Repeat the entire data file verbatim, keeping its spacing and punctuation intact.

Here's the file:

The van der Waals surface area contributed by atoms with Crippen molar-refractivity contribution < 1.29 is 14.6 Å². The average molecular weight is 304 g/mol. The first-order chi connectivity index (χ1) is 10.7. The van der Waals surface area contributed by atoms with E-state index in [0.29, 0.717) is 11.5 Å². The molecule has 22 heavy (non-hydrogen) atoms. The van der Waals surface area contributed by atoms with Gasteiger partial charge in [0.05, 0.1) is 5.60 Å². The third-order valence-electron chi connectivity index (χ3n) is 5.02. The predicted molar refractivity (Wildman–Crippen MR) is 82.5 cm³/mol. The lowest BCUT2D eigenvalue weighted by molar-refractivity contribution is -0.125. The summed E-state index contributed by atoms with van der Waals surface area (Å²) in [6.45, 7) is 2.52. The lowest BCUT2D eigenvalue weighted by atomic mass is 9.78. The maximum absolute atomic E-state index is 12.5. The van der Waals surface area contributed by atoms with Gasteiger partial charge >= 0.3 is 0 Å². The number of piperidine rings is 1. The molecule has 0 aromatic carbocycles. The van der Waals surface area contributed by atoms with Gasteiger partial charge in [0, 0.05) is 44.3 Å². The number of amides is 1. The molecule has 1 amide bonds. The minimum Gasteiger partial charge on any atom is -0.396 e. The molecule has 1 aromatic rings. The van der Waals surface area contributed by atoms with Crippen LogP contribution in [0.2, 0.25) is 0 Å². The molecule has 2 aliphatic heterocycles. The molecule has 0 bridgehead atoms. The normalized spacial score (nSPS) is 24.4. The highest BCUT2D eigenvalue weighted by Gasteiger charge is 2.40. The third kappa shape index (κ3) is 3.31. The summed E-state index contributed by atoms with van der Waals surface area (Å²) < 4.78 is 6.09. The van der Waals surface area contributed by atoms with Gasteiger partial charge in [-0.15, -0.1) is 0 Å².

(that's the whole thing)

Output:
The van der Waals surface area contributed by atoms with Crippen molar-refractivity contribution < 1.29 is 14.6 Å². The average molecular weight is 304 g/mol. The first-order chi connectivity index (χ1) is 10.7. The van der Waals surface area contributed by atoms with E-state index in [0.29, 0.717) is 11.5 Å². The molecule has 22 heavy (non-hydrogen) atoms. The van der Waals surface area contributed by atoms with Gasteiger partial charge in [0.05, 0.1) is 5.60 Å². The third-order valence-electron chi connectivity index (χ3n) is 5.02. The predicted molar refractivity (Wildman–Crippen MR) is 82.5 cm³/mol. The lowest BCUT2D eigenvalue weighted by molar-refractivity contribution is -0.125. The summed E-state index contributed by atoms with van der Waals surface area (Å²) in [6.45, 7) is 2.52. The lowest BCUT2D eigenvalue weighted by atomic mass is 9.78. The maximum absolute atomic E-state index is 12.5. The van der Waals surface area contributed by atoms with Gasteiger partial charge >= 0.3 is 0 Å². The number of piperidine rings is 1. The molecule has 0 aromatic carbocycles. The van der Waals surface area contributed by atoms with Gasteiger partial charge in [0, 0.05) is 44.3 Å². The number of amides is 1. The molecule has 1 amide bonds. The minimum Gasteiger partial charge on any atom is -0.396 e. The molecule has 1 aromatic rings. The van der Waals surface area contributed by atoms with Crippen LogP contribution in [0.2, 0.25) is 0 Å². The molecule has 2 aliphatic heterocycles. The molecule has 0 bridgehead atoms. The normalized spacial score (nSPS) is 24.4. The highest BCUT2D eigenvalue weighted by Gasteiger charge is 2.40. The third kappa shape index (κ3) is 3.31. The summed E-state index contributed by atoms with van der Waals surface area (Å²) < 4.78 is 6.09. The van der Waals surface area contributed by atoms with Gasteiger partial charge in [-0.15, -0.1) is 0 Å².